A smart contract is simply a program that runs on a blockchain. It is written and executed in code, and it resides on a specific address on the blockchain.
Similar to traditional contracts which spell out terms of agreement between two parties, smart contracts define rules and governance of a project via code. The code is transparent and publicly verifiable. Smart contracts are also self-executing and do not require an intermediary to enforce rules.
Thus, smart contracts are decentralized and trustless.
What are they used for?
Smart contracts are a foundational technology for many blockchain-based ecosystems. In fact, they are the cornerstone of DeFi.
Developers have built all kinds of tokens and decentralized apps (DApps) with smart contracts. Today, there are thousands of DApps across popular blockchains, spanning major use cases like lending/borrowing, liquidity pools, crypto exchanges, gaming and more.
Prominent DApps include:
- ApolloX DEX: Smart contracts allow users to trade crypto without intermediaries
- Yearn.finance: DeFi protocol which uses smart contracts to optimize yield earnings
- Terra Protocol: Utilizes smart contracts to peg its stablecoin to USD in a 1:1 ratio
Smart contracts are executed by blockchain nodes which process transactions submitted by users. Users have to pay gas fees for each transaction to keep the blockchain running.
How are smart contracts created?
Anyone who learns a smart contract programming language like Solidity can write code and deploy the completed smart contract on the blockchain.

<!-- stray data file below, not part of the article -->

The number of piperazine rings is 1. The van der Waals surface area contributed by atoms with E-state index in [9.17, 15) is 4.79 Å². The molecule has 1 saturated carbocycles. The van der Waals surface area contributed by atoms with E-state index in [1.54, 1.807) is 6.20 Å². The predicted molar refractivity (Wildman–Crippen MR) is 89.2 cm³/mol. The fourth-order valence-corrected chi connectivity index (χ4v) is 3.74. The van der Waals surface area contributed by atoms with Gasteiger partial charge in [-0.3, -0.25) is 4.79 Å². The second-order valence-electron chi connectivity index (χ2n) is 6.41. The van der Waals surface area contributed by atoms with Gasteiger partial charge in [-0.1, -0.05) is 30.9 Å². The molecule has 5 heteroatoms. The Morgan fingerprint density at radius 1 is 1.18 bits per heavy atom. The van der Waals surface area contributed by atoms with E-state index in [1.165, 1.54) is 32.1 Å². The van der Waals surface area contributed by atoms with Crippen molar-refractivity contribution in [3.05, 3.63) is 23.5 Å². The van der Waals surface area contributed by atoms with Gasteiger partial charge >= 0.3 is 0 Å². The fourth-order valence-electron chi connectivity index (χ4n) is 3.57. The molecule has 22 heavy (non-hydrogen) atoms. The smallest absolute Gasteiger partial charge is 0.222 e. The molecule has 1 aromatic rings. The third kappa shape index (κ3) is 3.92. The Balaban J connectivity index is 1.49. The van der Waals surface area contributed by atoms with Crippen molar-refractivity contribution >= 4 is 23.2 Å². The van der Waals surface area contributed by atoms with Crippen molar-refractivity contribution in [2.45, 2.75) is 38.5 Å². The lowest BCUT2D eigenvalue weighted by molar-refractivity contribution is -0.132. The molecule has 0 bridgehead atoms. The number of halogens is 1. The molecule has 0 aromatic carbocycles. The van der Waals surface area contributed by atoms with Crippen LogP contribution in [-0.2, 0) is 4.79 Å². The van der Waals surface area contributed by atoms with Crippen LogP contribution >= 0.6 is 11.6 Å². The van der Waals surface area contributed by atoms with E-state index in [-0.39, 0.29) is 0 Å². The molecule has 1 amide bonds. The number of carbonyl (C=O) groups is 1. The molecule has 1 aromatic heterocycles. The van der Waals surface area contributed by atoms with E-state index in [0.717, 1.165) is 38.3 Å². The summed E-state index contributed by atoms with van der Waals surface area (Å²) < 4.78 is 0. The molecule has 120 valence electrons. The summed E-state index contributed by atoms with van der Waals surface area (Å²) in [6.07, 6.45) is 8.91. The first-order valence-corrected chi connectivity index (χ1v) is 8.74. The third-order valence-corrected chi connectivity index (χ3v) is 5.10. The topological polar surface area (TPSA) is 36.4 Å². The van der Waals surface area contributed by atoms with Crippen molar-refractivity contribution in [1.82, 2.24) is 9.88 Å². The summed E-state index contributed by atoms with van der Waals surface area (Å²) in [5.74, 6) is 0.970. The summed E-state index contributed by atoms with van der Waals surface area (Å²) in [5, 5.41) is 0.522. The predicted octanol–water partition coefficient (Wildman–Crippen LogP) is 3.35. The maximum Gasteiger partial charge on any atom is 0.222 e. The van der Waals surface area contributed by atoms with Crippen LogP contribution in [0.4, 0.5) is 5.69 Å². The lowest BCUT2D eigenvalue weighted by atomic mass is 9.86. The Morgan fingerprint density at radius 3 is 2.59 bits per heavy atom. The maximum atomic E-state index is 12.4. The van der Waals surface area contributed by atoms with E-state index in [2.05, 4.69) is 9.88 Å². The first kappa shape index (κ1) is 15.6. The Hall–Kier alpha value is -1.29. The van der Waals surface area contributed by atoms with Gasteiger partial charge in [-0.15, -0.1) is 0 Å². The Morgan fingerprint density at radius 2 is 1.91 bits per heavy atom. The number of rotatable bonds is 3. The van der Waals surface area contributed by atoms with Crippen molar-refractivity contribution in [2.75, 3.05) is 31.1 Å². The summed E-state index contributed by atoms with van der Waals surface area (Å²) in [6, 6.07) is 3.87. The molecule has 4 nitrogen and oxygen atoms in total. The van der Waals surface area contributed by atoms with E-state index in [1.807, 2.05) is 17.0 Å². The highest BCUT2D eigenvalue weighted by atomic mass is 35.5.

One limitation is that smart contracts cannot be altered (usually) after being deployed. To ‘update’ the contract or migrate to a new contract altogether can succeed, but often takes time and effort.
Ethereum is the dominant smart contract blockchain today, though other blockchains like BNB Chain, Cardano and Polkadot have been increasingly expanding market share.
Blockchains created after Ethereum are also often Ethereum Virtual Machine (EVM) Compatible, which means that smart contracts written on Ethereum can run on them as well. This makes it easier for developers to port their DApps over to alternative blockchains.
Smart contracts are here to stay
Mainstream adoption of blockchain technology continues to advance while smart contract technology develops at a rapid pace.
Its key function of determining and enforcing terms of agreement opens up the possibility of smart contracts becoming commonplace in future - even in industries outside of crypto.
The views expressed in this article are the author's alone and do not necessarily represent the views of ApolloX.
Risk Reminder: Crypto trading carries a risk. All trading activities are done at your discretion and at your own risk. The information here should not be regarded as financial or investment advice from ApolloX. ApolloX will not be liable for any loss that might arise from your use of any financial product.
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